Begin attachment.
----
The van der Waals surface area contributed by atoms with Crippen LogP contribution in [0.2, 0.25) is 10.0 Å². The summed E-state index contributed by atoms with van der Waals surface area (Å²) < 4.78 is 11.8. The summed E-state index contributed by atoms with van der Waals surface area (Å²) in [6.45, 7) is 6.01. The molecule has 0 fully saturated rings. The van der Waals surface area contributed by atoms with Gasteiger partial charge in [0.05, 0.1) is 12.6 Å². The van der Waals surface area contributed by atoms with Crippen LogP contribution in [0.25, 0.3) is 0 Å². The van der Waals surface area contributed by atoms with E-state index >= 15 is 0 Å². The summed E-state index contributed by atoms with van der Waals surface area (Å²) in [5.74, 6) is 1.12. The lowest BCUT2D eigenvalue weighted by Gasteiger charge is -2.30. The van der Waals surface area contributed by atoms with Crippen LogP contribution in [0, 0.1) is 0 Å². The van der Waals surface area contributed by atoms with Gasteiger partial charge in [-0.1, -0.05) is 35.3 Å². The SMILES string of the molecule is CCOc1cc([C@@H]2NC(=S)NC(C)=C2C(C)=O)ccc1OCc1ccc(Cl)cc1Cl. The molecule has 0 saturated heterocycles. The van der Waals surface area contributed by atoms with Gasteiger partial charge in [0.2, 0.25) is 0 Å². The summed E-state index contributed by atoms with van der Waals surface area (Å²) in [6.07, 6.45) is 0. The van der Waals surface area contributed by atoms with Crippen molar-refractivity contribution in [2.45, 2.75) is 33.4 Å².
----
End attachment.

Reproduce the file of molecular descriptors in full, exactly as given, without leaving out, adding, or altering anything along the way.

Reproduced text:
The van der Waals surface area contributed by atoms with Crippen LogP contribution in [0.2, 0.25) is 10.0 Å². The summed E-state index contributed by atoms with van der Waals surface area (Å²) < 4.78 is 11.8. The summed E-state index contributed by atoms with van der Waals surface area (Å²) in [6.45, 7) is 6.01. The molecule has 0 fully saturated rings. The van der Waals surface area contributed by atoms with Gasteiger partial charge in [0.05, 0.1) is 12.6 Å². The van der Waals surface area contributed by atoms with Crippen LogP contribution in [0.25, 0.3) is 0 Å². The van der Waals surface area contributed by atoms with E-state index >= 15 is 0 Å². The summed E-state index contributed by atoms with van der Waals surface area (Å²) in [5.74, 6) is 1.12. The lowest BCUT2D eigenvalue weighted by Gasteiger charge is -2.30. The van der Waals surface area contributed by atoms with Crippen LogP contribution in [0, 0.1) is 0 Å². The van der Waals surface area contributed by atoms with Gasteiger partial charge in [-0.1, -0.05) is 35.3 Å². The SMILES string of the molecule is CCOc1cc([C@@H]2NC(=S)NC(C)=C2C(C)=O)ccc1OCc1ccc(Cl)cc1Cl. The molecule has 0 saturated heterocycles. The van der Waals surface area contributed by atoms with Gasteiger partial charge in [0.2, 0.25) is 0 Å². The summed E-state index contributed by atoms with van der Waals surface area (Å²) in [6.07, 6.45) is 0. The van der Waals surface area contributed by atoms with Crippen molar-refractivity contribution in [2.45, 2.75) is 33.4 Å².